4th-22d June 1786. horse, one of his favourites, carrying him,—the Condé who had many years of sinecure afterwards, and was well known to Touring people): the rides were short; once to the New Palace to look at some new Vinery there, thence to the Gate of Potsdam, which he was for entering; but finding masons at work, and the street encumbered, did not, and rode home instead: this, of not above two miles, was his longest ride of all. Selle's attendance, less and less in esteem with the King, and less and less followed by him, did not quite cease till June 4th; that day the King had said to Selle, or to himself, “ It is enough.” That longest of his rides was in the third week after; June 22d, Midsummer-Day. July 4th, he rode again; and it was for the last time. About two weeks after, Condé was again brought out; but it would not do : Adieu, my Condé; not possible, as things are!
During all this while, and to the very end, Friedrich's Affairs, great and small, were, in every branch and item, guided on by him, with a perfection not surpassed in his palmiest days: he saw his Ministers, saw all who had business with him, many who had little; and in the sore coil of bodily miseries, as Herzberg observed with wonder, never was the King's intellect clearer, or his judgment more just and decisive. Of his disease, except to the Doctors, he spoke no word to anybody. The body of Friedrich is a ruin, but his soul is still here; and receives his friends and his tasks as formerly. Asthma, dropsy, erysipelas, continual want of sleep; for many months past he has not been in bed, but sits day and night in an easy-chair, unable to get breath except in that posture. He said one morning, to somebody entering, “If you happened to want a night-watcher, I could suit
4th-22d June 1786 His multifarious Military businesses come first; then his three Clerks, with the Civil and Political. These three he latterly, instead of calling about 6 or 7 o'clock, has had to appoint for 4 each morning : “My situation “ forces me,” his message said, “to give them this “ trouble, which they will not have to suffer long. My “ life is on the decline; the time which I still have “I must employ. It belongs not to me, but to the “ State."10 About 11, business, followed by short surgical details or dressings (sadly insisted on in those Books, and in themselves sufficiently sad), being all done, -his friends or daily company are admitted : five chiefly, or (not counting Minister Herzberg) four, Lucchesini, Schwerin, Pinto, Görtz ; who sit with him about one hour now, and two hours in the evening again :dreary company to our minds, perhaps not quite so dreary to the King's; but they are all he has left. And he talks cheerfully with them “on Literature, History, on the 'topics of the day, or whatever topic rises, as if there 'were no sickness here.' A man adjusted to his hard circumstances; and bearing himself manlike and kinglike among them.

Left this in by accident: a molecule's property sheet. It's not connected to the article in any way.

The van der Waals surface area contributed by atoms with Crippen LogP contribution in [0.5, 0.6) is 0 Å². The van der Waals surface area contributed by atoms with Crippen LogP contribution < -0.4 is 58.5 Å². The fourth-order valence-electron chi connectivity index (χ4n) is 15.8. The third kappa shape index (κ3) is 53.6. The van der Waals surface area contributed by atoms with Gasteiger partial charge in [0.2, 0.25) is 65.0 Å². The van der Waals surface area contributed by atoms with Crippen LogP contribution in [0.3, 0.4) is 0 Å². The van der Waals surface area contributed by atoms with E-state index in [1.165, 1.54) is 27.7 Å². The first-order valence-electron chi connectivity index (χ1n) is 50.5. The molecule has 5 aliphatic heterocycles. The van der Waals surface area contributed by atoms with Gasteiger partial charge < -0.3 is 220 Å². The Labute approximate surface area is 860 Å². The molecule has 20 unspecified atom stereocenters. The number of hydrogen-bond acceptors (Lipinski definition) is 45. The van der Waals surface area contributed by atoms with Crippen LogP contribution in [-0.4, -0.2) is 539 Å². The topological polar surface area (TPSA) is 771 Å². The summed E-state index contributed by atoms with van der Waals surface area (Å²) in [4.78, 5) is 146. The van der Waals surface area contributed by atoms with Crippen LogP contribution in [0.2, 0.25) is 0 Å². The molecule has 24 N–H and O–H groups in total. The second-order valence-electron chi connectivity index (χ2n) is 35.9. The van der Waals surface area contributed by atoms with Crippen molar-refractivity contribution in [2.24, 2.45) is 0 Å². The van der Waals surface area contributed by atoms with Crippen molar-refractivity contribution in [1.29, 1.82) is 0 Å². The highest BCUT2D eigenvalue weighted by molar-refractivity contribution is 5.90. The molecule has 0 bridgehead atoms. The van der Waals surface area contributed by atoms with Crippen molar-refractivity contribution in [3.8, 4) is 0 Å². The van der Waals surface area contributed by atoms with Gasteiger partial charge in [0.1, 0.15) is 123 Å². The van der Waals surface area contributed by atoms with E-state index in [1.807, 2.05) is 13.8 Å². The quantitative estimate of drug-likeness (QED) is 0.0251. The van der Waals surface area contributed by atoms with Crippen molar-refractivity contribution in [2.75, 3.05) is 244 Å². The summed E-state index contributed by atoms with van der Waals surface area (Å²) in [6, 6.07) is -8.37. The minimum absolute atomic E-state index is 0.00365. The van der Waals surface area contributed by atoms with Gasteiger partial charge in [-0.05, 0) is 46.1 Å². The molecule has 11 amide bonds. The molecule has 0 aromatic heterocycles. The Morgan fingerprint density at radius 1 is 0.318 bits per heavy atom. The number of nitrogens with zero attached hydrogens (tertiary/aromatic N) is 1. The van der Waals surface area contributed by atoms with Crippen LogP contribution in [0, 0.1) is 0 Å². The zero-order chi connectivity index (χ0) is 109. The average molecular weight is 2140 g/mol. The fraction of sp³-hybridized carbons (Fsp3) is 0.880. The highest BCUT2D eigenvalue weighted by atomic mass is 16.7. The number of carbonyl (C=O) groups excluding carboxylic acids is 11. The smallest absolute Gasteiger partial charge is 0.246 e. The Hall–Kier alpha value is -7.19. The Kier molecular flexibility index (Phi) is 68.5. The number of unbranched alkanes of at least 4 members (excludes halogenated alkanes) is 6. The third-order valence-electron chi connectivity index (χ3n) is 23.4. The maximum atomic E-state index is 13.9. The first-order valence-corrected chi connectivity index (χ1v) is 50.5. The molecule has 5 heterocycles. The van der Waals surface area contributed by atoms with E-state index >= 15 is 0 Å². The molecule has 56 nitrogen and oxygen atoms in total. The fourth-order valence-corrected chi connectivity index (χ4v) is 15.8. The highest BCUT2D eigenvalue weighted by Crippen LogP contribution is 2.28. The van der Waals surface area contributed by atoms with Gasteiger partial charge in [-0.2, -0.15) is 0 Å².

He well knew himself to be dying; but some think, expected that the end might be a little farther off. There is a grand simplicity of stoicism in him; coming as if by nature, or by long second-nature; finely unconscious of itself, and finding nothing of peculiar in this new trial laid on it. From of old, Life has been infinitely contemptible to him. In death, I think, he has neither fear nor hope. Atheism, truly, he never could abide: to him, as to all of us, it was flatly inconceivable that intellect, moral emotion, could have been put into him by an Entity that had none of its own.
But there, 10 Preuss, iv. 257 n.
4th-22d June 1786. pretty much, his Theism seems to have stopped. Instinctively, too, he believed, no man more firmly, that Right alone has ultimately any strength in this world: ultimately, yes;—but for him and his poor brief interests, what good was it? Hope for himself in Divine Justice, in Divine Providence, I think he had not practically any; that the unfathomable Demiurgus should concern himself with such a set of paltry ill-given animalcules as oneself and mankind are, this also, as we have often noticed, is in the main incredible to him.
A sad Creed, this of the King's;—he had to do his duty without fee or reward. Yes, reader;—and what is well worth your attention, you will have difficulty to find, in the annals of any Creed, a King or man who stood more faithfully to his duty; and, till the last hour, alone concerned himself with doing that. To poor Friedrich that was all the Law and all the Prophets: and I much recommend you to surpass him, if you, by good luck, have a better Copy of those inestimable Documents!—Inarticulate notions, fancies, transient aspirations, he might have, in the background of his mind. One day, sitting for a while out of doors, gazing into the Sun, he was heard to murmur, “Perhaps I shall be nearer thee soon :"—and indeed nobody knows what his thoughts were in these final months. There is traceable only a complete superiority to Fear and Hope; in parts, too, are half-glimpses of a great motionless interior lake of Sorrow, sadder than any tears or complainings, which are altogether wanting to it.
Friedrich's dismissal of Selle, June 4th, by no means • meant that he had given up hope from medicine; on the contrary, two days after, he had a Letter on the road for Zimmermann at Hanover; whom he always remem